This is a HDR image I captured at Cloudland Canyon State Park. The image is compiled of 5 images captured 1 stop apart. The images were processed using the LR/Enfuse plugin for Lightroom. I’ve been using this for all of my HDR work for some time now. It’s been quite some time since I’ve used any other software for my HDR process flow and I thought I would go back to some of the more popular solutions for a change. Long story short, my experiment was a failure. I went back to LR/Enfuse and I will stay with it. There is simply nothing else out there that produces “natural” looking HDR images with as much ease as LR/Enfuse. If you haven’t given it a try, you should think of giving it a quick look. You can see a high-resolution of this image on my website at http://www.tobygant.com/cloudland. Please feel free to leave comments. And if you’ve tried LR/Enfuse, what are your thoughts about it?
Here’s a view of Merritt Island as seen from Black Point Wildlife Drive. I used the LREnfuse plugin to combine 4 separate exposures of the same image. After making some minor changes to temperature and contrast in Lightroom, this is my final result. The appearance is almost identical to what I saw looking through my eyes. HDR is an amazing tool when applied with some restraint. Please share your thoughts. Do you think this image is overstated or natural? Hope to hear from you.
On a recent trip to Nashville, Tennessee, I took my family to visit the Hermitage. (Former home of president Andrew Jackson.) From the garden I captured 7 consecutive images that I planned to combine into a HDR image of the home and garden. I compiled the images using the LRenfuse plugin for Adobe Lightroom. The HDR results were incredible as usual. However, a storm had been moving in while I captured the images and the wind was picking up. The branches were moving rendering my multiple exposed images useless. Or did it? I’ve read a number of articles where photographers will adjust the exposure of a single RAW image and compile the “duplicates” to create a single HDR image. It was worth a shot right? I made 3 duplicates of the original and made adjustments to their exposure. I compiled the images and achieved what I was going for. There was no blur from the wind and it had that unmistakable HDR look.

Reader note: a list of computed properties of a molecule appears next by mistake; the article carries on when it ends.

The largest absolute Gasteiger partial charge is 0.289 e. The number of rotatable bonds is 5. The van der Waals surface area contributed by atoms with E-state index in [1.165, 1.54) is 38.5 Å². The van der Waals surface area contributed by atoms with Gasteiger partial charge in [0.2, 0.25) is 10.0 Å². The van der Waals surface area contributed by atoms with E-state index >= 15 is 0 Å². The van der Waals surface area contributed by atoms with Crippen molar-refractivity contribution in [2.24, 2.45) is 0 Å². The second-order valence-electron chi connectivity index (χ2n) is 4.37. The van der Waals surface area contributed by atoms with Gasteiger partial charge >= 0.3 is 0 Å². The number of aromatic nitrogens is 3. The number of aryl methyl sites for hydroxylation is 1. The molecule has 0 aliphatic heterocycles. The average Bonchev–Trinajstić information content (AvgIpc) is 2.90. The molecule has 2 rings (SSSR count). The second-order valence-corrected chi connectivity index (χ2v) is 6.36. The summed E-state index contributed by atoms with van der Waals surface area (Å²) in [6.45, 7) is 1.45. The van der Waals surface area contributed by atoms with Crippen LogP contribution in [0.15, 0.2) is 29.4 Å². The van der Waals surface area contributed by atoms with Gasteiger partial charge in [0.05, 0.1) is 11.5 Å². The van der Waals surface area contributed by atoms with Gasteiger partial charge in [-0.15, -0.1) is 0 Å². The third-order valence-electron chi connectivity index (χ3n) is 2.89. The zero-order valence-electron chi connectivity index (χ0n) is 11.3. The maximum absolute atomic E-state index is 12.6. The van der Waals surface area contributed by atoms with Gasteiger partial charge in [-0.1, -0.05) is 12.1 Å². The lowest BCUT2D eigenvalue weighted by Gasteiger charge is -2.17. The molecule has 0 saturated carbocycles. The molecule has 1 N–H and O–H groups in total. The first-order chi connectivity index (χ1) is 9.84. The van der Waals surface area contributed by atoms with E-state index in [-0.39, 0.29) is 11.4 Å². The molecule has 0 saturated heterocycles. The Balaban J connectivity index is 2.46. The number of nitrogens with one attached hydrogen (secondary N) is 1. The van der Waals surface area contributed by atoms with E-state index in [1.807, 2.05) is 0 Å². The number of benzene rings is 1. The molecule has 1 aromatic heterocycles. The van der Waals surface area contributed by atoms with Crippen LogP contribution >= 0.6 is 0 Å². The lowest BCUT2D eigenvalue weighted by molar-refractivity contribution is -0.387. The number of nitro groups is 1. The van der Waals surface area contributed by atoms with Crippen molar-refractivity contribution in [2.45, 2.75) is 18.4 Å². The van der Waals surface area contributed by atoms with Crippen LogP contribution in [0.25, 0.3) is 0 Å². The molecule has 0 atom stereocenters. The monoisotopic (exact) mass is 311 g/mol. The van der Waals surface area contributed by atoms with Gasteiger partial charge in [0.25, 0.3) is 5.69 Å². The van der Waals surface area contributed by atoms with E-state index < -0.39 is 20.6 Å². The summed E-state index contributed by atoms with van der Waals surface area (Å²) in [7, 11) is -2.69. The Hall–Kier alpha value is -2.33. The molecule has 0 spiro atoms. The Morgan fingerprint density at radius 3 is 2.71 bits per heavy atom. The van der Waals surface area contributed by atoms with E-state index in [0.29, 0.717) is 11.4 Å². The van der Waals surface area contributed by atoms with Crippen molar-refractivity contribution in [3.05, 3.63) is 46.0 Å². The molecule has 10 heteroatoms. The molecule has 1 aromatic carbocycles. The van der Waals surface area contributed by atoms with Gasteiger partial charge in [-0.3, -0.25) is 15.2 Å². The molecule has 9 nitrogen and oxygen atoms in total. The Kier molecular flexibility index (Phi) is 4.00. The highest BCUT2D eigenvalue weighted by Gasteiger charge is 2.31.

I’m one of “those guys” who doesn’t care for the over-the-top HDR images. With that said, when it is subtle, it is a remarkable tool for capturing images in high contrast scenarios. At the 2010 Birding and Fotofest in St. Augustine, Florida, I attended a class instructed by Rob Sheppard. He mentioned he uses a plug-in for Lightroom called LR/Enfuse. I’ve been using it almost a year now and it is an incredible tool. It’s easy to use and your images look natural not cartoonish. However, you can easily change the settings to achieve that look if that’s what you’re going for.